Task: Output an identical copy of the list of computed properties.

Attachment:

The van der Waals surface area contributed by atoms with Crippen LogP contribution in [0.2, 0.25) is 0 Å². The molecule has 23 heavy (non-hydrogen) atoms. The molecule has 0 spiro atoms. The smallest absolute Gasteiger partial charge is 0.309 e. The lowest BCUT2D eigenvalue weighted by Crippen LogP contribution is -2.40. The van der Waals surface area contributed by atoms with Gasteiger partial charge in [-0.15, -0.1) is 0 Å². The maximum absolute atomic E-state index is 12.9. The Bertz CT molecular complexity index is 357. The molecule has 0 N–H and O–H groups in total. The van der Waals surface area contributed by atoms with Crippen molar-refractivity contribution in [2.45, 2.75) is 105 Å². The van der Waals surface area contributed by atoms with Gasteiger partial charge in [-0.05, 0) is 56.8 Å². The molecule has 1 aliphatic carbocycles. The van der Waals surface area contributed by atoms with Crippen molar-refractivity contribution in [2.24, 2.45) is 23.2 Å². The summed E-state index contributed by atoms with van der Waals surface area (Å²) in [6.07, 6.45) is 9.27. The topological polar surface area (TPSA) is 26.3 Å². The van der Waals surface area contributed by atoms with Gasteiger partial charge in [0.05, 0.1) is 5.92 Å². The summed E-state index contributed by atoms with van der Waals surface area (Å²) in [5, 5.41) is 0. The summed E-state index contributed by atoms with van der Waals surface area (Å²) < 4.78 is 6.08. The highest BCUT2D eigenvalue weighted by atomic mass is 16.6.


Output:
The van der Waals surface area contributed by atoms with Crippen LogP contribution in [0.2, 0.25) is 0 Å². The molecule has 23 heavy (non-hydrogen) atoms. The molecule has 0 spiro atoms. The smallest absolute Gasteiger partial charge is 0.309 e. The lowest BCUT2D eigenvalue weighted by Crippen LogP contribution is -2.40. The van der Waals surface area contributed by atoms with Gasteiger partial charge in [-0.15, -0.1) is 0 Å². The maximum absolute atomic E-state index is 12.9. The Bertz CT molecular complexity index is 357. The molecule has 0 N–H and O–H groups in total. The van der Waals surface area contributed by atoms with Crippen molar-refractivity contribution in [2.45, 2.75) is 105 Å². The van der Waals surface area contributed by atoms with Gasteiger partial charge in [-0.05, 0) is 56.8 Å². The molecule has 1 aliphatic carbocycles. The van der Waals surface area contributed by atoms with Crippen molar-refractivity contribution in [2.24, 2.45) is 23.2 Å². The summed E-state index contributed by atoms with van der Waals surface area (Å²) in [6.07, 6.45) is 9.27. The topological polar surface area (TPSA) is 26.3 Å². The van der Waals surface area contributed by atoms with Gasteiger partial charge in [0.05, 0.1) is 5.92 Å². The summed E-state index contributed by atoms with van der Waals surface area (Å²) in [5, 5.41) is 0. The summed E-state index contributed by atoms with van der Waals surface area (Å²) < 4.78 is 6.08. The highest BCUT2D eigenvalue weighted by atomic mass is 16.6.